ASUS has released dual-GPU options as well including the ARES dual Radeon HD 5870 last year and the MARS II dual GTX 580 just this past August but they were both prohibitively rare and expensive.  The EVGA "2Win" series, which we can call it now that there are two of them, is still expensive but much more in line with the performance per dollar of the rest of the graphics card market.  When the company approached us last week about the new GTX 560 Ti 2Win, we jumped at the chance to review it.

The EVGA GeForce GTX 560 Ti 2Win 2GB

The new GTX 560 Ti 2Win from EVGA follows directly in the footsteps of the GTX 460 model - we are essentially looking at a pair of GTX 560 Ti GPUs on a single PCB running in SLI multi-GPU mode.  Clock speeds, memory capacity, performance - it should all be pretty much the same as if you were running a pair of GTX 560 Ti cards independently.

01.jpg

Just as with the GTX 460 2Win, EVGA is the very first company to offer such a product.  NVIDIA didn't design a reference platform and pass it along to everyone like they did with the GTX 590 - this is all EVGA.

Continue reading our review of the EVGA GeForce GTX 560 Ti 2Win!!!

Podcast #177 - Lenovo Portable Monitor, GTX580M vs HD6990M, Hard Drive prices spiking and more!

Subject: Editorial | November 3, 2011 - 02:44 PM |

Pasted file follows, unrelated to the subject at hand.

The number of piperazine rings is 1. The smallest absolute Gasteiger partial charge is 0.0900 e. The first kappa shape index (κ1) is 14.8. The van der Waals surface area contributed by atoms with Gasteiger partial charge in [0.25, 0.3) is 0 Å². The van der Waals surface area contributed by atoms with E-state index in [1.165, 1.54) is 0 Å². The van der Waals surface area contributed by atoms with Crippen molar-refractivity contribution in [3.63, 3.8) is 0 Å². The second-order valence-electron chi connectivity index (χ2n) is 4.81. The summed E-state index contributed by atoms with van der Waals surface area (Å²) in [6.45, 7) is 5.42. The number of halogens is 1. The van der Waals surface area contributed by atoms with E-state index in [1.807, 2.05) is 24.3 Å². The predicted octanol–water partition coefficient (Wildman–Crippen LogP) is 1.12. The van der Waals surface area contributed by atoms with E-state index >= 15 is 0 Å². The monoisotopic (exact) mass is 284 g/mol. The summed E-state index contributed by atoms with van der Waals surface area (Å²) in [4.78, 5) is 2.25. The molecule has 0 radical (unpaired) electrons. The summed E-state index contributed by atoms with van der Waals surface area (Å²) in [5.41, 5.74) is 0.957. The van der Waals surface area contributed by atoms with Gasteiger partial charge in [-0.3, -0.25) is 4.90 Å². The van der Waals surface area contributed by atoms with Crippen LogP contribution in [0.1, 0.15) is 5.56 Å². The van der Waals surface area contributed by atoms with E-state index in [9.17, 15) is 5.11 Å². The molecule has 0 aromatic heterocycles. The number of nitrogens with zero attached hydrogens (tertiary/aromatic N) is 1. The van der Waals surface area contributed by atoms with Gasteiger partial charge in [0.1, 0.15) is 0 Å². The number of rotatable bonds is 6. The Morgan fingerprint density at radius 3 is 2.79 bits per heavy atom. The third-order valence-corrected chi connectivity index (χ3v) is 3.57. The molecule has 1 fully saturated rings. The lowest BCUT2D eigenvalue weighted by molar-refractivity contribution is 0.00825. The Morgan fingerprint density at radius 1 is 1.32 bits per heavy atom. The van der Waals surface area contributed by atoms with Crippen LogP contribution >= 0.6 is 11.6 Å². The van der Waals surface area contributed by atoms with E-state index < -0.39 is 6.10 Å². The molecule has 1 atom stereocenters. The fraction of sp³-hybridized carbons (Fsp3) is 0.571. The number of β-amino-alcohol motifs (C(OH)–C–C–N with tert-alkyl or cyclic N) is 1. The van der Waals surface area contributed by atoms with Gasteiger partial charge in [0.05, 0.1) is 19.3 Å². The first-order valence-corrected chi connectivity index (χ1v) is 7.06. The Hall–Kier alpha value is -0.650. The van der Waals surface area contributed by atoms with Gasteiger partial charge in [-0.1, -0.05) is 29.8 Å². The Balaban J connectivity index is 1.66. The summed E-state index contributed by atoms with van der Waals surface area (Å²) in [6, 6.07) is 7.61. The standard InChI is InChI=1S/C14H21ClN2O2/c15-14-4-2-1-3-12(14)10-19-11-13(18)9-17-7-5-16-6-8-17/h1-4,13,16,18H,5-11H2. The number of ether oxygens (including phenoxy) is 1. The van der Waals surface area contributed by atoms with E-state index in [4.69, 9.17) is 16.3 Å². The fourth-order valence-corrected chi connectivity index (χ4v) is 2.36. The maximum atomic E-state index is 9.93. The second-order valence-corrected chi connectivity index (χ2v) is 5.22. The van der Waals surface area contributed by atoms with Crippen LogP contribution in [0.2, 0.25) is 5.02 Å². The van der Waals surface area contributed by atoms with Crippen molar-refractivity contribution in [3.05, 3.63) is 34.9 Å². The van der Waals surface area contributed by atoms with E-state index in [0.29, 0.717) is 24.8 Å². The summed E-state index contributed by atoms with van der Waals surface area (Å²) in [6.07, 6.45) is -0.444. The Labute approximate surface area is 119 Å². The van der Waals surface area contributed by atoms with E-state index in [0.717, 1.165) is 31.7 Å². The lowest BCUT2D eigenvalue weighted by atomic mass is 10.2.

Tagged: x79, podcast, nvidia, Intel, hd6990m, gtx580m, earnings, amd, 6990m, 580m

PC Perspective Podcast #177 - 11/03/2011

Join us this week as we talk about a Lenovo Portable Monitor, GTX580M vs HD6990M, Hard Drive prices spiking and more!

You can subscribe to us through iTunes and you can still access it directly through the RSS page HERE.

The URL for the podcast is: http://pcper.com/podcast - Share with your friends!

  • iTunes - Subscribe to the podcast directly through the iTunes Store
  • RSS - Subscribe through your regular RSS reader
  • MP3 - Direct download link to the MP3 file

Hosts: Ryan Shrout, Josh Walrath, Jeremy Hellstrom, and Allyn Malvantano

This Podcast is brought to you by MSI Computer, and their all new Sandy Bridge Motherboards!

Program length: 1:06:02

Program Schedule:

  1. 0:00:28 Introduction
  2. 1-888-38-PCPER or podcast@pcper.com
  3. http://pcper.com/podcast
  4. http://twitter.com/ryanshrout and http://twitter.com/pcper
  5. 0:01:17 Lenovo ThinkVision LT1421 Portable Monitor Review: A Second Display for Road Warriors
  6. 0:03:42 Mobile GPU Comparison: GeForce GTX 580M and Radeon HD 6990M
  7. 0:16:50 iPhone 3GS / 4 / 4S Battery Life Testing - Putting the Conjecture to Rest
  8. 0:23:40 This Podcast is brought to you by MSI Computer, and their all new Sandy Bridge Motherboards!
  9. 0:24:30 AMD Reports Q3 2011 Results
  10. 0:31:35 Hard Drive Prices Spike on Thailand Flooding
  11. 0:39:40 Gigabyte brings Bluetooth 4.0 and WiFi to their X79 boards
  12. 0:44:04 Video Perspective: AMD A8-3850 vs Core i3-2105 on Battlefield 3
  13. 0:47:10 Intel Releases Updated SSD Toolbox
  14. 0:51:15 NVIDIA Upgrading GTX 560 to 448 CUDA Cores?
  15. 0:55:15 Hardware / Software Pick of the Week
    1. Ryan: Not Steam Uninstaller
    2. Jeremy: Maxwell Technologies HSN-1000 Nuclear Event Detector < wait what?!?! :)  or http://ca.movember.com/mospace/1422966/ Movember
    3. Josh: Gettin cheeeap:  http://www.newegg.com/Product/Product.aspx?Item=N82E16820227706